WINGS & WHEELS | COVID-19 flight ban: When will flying be unhindered?

Written By: Sumit Chaturvedi
NEW DELHI Published: Jul 20, 2021, 12:49 PM(IST)

Air India flight Photograph:( Reuters )

Story highlights

Flying could become more relaxed by the end of this year for Indians who want to travel overseas, the acceptability at airports will depend on vaccinations. 

The world is opening quite fast after months of continuous lockdowns and travel bans. In the latest move, Canada has announced it will open its borders to fully vaccinated Americans next month after a nearly 17-month closure. 

But a question that is continuously striking the minds of Indian fliers, airlines and aviation sector employees is when will flying or travelling internationally be without any hassles? 

The answer to this question depends on a host of factors. Though trends emerge, flying could become more relaxed by the end of this year for Indians who want to travel overseas, the acceptability at airports will depend on vaccinations. 

Domestic flying in India is currently bound by some rules at different airports and between different cities where RTPCR and Corona negative tests are demanded, but flying internationally is currently allowed mostly with restrictions where some countries need vaccine certificates and RTPCR negative test reports, while many others haven't opened flying at all. 

Canada is the latest country that has also announced that it is extending the ban on incoming passenger flights from India for another month, while last week, Oman did so for fliers coming from India. 

In some good news for Indian travellers, France has announced it will now allow travellers from overseas who have had Covishield, AstraZeneca’s Indian-manufactured vaccine, into the country, while the United States has lowered its travel advisory for India from the highest level of 4 'do not travel' to level 3 'reconsider travel' as the COVID-19 cases in India have dropped significantly.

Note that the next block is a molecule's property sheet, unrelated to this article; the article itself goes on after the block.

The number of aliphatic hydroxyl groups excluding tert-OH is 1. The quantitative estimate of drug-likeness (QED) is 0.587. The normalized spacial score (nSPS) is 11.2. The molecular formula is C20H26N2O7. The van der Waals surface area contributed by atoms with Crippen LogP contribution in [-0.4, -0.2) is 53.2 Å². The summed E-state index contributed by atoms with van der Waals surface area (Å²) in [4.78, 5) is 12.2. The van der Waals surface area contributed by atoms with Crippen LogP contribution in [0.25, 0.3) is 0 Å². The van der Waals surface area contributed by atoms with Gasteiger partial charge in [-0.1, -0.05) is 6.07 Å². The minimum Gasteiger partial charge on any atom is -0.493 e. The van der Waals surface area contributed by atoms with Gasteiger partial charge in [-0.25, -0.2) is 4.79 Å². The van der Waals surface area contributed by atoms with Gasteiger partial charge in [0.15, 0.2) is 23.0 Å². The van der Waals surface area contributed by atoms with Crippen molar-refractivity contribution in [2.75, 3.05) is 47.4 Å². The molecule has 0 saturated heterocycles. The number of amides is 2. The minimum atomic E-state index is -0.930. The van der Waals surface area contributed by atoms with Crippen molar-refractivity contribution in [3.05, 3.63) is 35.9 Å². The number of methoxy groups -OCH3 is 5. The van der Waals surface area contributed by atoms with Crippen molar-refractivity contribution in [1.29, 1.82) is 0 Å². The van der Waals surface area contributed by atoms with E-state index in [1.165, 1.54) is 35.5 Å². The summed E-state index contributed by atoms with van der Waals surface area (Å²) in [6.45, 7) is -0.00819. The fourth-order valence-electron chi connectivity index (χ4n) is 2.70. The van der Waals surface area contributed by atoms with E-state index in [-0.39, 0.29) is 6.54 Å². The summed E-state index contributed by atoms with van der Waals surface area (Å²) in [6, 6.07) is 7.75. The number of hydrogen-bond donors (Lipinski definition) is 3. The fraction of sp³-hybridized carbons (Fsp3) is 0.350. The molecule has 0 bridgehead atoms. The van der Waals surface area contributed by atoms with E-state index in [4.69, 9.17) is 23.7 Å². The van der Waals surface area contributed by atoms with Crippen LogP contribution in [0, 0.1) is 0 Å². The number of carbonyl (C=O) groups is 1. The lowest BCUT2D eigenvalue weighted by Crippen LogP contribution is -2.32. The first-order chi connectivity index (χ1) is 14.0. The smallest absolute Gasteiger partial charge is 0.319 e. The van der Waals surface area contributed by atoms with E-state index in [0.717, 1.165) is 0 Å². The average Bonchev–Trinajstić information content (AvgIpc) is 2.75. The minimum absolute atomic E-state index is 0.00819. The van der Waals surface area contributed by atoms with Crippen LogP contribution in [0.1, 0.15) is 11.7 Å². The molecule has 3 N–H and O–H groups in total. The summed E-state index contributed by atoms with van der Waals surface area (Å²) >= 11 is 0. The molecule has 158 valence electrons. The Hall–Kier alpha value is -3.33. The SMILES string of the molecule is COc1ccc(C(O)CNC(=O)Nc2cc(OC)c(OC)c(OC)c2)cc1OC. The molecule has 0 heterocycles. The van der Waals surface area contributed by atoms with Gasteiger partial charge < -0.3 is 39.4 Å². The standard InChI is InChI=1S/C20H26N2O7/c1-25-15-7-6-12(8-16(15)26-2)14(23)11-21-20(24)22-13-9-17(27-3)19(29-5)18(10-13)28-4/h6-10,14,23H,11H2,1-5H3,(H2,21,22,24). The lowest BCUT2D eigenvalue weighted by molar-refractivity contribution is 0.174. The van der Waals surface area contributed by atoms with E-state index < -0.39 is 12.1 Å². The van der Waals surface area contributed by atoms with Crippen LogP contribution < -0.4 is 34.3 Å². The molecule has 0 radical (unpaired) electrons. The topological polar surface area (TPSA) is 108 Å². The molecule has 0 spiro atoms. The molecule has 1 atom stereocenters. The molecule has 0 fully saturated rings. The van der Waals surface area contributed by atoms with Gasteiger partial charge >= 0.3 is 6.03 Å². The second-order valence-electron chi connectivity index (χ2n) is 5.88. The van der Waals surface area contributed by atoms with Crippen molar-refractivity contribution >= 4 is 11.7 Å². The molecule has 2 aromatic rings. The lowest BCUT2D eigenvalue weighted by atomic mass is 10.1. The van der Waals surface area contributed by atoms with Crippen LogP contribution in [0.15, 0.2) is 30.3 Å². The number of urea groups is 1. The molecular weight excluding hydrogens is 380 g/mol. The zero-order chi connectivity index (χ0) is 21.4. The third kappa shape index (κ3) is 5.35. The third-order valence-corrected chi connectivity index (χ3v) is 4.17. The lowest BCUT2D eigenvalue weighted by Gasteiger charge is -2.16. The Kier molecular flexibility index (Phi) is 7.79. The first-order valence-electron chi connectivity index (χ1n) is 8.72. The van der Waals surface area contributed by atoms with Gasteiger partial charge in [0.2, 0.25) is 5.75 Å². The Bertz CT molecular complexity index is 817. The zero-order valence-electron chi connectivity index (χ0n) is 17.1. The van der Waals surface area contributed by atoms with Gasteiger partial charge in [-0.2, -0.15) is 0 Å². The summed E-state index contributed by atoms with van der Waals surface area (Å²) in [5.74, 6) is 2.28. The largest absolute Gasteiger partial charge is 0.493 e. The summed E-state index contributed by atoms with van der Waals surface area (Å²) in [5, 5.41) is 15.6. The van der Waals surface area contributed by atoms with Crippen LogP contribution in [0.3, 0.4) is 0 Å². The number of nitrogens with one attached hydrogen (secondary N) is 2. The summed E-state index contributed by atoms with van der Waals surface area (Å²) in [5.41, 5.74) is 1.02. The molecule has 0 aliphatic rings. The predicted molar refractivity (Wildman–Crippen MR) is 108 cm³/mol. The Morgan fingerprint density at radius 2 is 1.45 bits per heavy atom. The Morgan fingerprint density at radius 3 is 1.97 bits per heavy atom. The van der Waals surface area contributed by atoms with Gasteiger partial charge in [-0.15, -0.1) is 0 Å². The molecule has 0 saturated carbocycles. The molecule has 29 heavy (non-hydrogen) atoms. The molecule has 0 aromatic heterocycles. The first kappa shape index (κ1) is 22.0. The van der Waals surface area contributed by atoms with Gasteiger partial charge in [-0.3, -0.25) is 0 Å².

There are around 17 European countries that currently allow Indian travellers to be vaccinated with Covishield, including Austria, Germany, Greece, Ireland, the Netherlands, Finland, France, Belgium, Bulgaria, Hungary, Iceland, Malta, the Netherlands, Slovenia, Spain, Sweden, and Latvia, while Estonia is the only country that has approved both Covishield and Covaxin. 

Switzerland, which is not part of the 27-member bloc European Union, has allowed Covishield vaccinated Indians to enter its borders, but Italy and a few other European nations have not approved Covishield yet, and the Indian manufacturer of Covishield vaccine, Serum Institue of India (SII), claims it has not applied to these countries for approval. Experts predict it is only a matter of time before nations start recognising India's Covaxin, which is manufactured by Bharat Biotech. 

WHO approval for Covaxin is expected to come by August or September. India has already urged the European Union member states to recognise both Covishied and Covaxin in their list of vaccine passports and to accept the vaccination certificates issued through the CoWIN portal. 

Experts say as soon as both vaccines are recognised equally by countries and nations start allowing inbound flights, there could be relaxations seen in international travel, to and from India. 

Keeping that in mind, in the recently released economic relief measures, India will offer half a million tourist visas free of cost to inbound travellers. 

Recently, the National Technical Advisory Group on Immunisation in India (NTAGI) has recommended during a meeting with the health ministry that passengers who have received both their doses can avoid quarantine and COVID-19 testing during inter-state travel. 

This shows more relaxation is coming back. Among other countries that require either Covishield vaccination or a negative RTPCR report or both, countries like Russia need a negative RTPCR plus Rapid test, Egypt needs a negative RTPCR report, while South Africa will allow entry if you have taken Covishield. 

(Disclaimer: The views of the writer do not represent the views of WION or ZMCL. Nor does WION or ZMCL endorse the views of the writer.)

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